Many factors determine whether a bite injury inflicted by a dog to a human will lead to a lawsuit. Probably the chief factor is the severity of the injury because less severe injuries do not warrant the costs of initiating litigation. However, since there are an estimated 4.5 million dog bites to humans happen in the United States annually, it is not surprising that in a significant number of cases the victim is seriously injured. In many of these cases the injuries lead to significant financial hardship and emotional turmoil for the victim and family, therefore compensation is justified, but only if a legal basis exists for such compensation.
I will provide the reader with examples of the kinds of cases that turn into lawsuits. The basic fact pattern from each case will be presented along with other relevant information about the case. This information was gathered from verdict reporting services.
Pitbull attacks a 14-year-old boy on the leg at a church in California
Fact pattern: The defendant, in this case, was a church where the victim was attending services. The incident took place after the church services ended but on the church grounds. The dog was owned by individuals living on the premises of the church. The victim sustained a severe dog bite on his leg resulting in a 26-day hospitalization with unsuccessful skin grafts.
Legal issues: The plaintiff argued strict liability against the church since they were the keeper of the dog and they must have known about the dangerous nature of this pit bull. Previously the pastor of the church had warned the plaintiff to stay away from the dog. The defendant’s position was that they were not the keeper of the dog, and they denied having any knowledge of the dogs’ previous dangerous nature. A jury trial in 1993 resulted in a verdict of $140,000 for the plaintiff. Artiga v. Assemblies of God. Case # BC 047879, Los Angeles Superior Court, Central division.
Pitbull attacks. 32 y.o man resulting in 15 stitches and scarring on hand in CA
Fact Pattern: The plaintiff claims that he was attacked in the alley next to the defendant’s home. There was a question of fact where the attack took place.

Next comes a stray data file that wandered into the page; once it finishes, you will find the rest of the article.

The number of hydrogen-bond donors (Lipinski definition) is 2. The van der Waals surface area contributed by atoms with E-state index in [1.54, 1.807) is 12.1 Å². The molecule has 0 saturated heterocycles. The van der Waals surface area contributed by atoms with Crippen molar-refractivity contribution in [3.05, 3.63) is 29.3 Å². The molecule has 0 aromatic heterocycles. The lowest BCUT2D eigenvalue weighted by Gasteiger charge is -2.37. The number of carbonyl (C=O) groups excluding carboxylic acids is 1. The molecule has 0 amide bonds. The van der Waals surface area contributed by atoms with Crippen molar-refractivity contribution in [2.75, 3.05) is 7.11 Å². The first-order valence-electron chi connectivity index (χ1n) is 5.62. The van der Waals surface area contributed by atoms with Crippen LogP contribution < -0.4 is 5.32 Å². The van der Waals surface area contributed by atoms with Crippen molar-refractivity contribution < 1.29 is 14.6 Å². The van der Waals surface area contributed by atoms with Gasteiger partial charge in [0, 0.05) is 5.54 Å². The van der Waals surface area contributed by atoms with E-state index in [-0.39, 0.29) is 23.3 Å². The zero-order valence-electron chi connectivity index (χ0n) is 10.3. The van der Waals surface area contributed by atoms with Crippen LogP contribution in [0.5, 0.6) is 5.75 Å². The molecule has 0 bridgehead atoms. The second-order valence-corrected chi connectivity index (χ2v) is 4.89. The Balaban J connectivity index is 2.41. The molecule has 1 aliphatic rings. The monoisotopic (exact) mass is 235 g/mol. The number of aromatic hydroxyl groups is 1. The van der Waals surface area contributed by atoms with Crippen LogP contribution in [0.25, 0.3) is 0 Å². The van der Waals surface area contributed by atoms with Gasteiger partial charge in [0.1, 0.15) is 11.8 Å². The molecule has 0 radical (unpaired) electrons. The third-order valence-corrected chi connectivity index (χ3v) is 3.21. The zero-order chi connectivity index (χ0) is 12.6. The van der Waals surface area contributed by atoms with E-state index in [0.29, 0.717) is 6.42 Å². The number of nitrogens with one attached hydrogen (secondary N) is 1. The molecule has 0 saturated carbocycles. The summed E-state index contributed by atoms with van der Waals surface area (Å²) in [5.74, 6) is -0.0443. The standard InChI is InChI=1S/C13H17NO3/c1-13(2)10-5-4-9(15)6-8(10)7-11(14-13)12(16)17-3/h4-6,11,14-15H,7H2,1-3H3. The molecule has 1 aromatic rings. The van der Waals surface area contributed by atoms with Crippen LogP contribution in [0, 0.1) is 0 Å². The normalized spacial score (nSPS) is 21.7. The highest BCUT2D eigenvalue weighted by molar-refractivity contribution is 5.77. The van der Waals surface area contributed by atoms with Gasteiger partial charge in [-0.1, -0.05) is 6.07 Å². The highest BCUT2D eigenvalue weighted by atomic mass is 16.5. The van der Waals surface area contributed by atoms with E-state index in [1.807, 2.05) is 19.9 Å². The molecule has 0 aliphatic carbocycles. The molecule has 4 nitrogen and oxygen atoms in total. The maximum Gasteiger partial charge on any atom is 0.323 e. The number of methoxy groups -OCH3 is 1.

Legal issues: Plaintiff argued he was not trespassing on the defendant’s property. The defendant, in contrast, argued that the plaintiff came onto the property and was trespassing according to the defendant the dog was on a leash in the fenced yard, and the dog was 11 years old and had never bitten anyone before. A defense verdict was rendered in this case. Case # BC 094324. California Superior Court, Santa Monica.
Labrador retriever inflicts serious facial injury to a six-year-old girl at Little League baseball game
Fact Pattern: The plaintiff in attendance at a Babe Ruth baseball game when he was attacked. The owner of the dog was the equipment manager for the Babe Ruth league, and the equipment manager brought the dog with him to the game.
Legal issues: The plaintiff argued that equipment manager was in the course and scope of his employment with the Babe Ruth league. The defense argued that the equipment manager was not in the course and scope of his employment, but rather he was at the field with his dog for personal reasons and not on League business. The trial, in this case, took three days and it occurred in 1991. A defense verdict was rendered. Holdsworth v. Peninsula Babe Ruth league. Case No. YC 002089 Los Angeles Superior Court, Torrance.